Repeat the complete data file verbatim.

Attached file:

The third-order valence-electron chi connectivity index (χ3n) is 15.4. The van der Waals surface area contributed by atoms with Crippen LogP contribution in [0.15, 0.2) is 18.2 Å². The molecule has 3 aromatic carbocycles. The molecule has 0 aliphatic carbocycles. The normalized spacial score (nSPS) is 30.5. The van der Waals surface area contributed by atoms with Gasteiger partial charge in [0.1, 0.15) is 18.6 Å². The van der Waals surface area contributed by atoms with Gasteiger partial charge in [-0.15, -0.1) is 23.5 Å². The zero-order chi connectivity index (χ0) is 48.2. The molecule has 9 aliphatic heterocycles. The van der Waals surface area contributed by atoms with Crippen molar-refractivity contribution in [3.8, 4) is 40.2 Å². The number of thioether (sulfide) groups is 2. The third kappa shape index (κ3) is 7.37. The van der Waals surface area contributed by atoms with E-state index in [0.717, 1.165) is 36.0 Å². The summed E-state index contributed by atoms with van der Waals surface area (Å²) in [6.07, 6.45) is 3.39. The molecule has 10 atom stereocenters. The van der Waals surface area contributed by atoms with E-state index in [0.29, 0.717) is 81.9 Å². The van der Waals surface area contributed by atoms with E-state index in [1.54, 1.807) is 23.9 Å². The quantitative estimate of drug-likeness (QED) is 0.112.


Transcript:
The third-order valence-electron chi connectivity index (χ3n) is 15.4. The van der Waals surface area contributed by atoms with Crippen LogP contribution in [0.15, 0.2) is 18.2 Å². The molecule has 3 aromatic carbocycles. The molecule has 0 aliphatic carbocycles. The normalized spacial score (nSPS) is 30.5. The van der Waals surface area contributed by atoms with Gasteiger partial charge in [0.1, 0.15) is 18.6 Å². The van der Waals surface area contributed by atoms with Gasteiger partial charge in [-0.15, -0.1) is 23.5 Å². The zero-order chi connectivity index (χ0) is 48.2. The molecule has 9 aliphatic heterocycles. The van der Waals surface area contributed by atoms with Crippen molar-refractivity contribution in [3.8, 4) is 40.2 Å². The number of thioether (sulfide) groups is 2. The third kappa shape index (κ3) is 7.37. The van der Waals surface area contributed by atoms with E-state index in [0.717, 1.165) is 36.0 Å². The summed E-state index contributed by atoms with van der Waals surface area (Å²) in [6.07, 6.45) is 3.39. The molecule has 10 atom stereocenters. The van der Waals surface area contributed by atoms with E-state index in [0.29, 0.717) is 81.9 Å². The van der Waals surface area contributed by atoms with E-state index in [1.54, 1.807) is 23.9 Å². The quantitative estimate of drug-likeness (QED) is 0.112.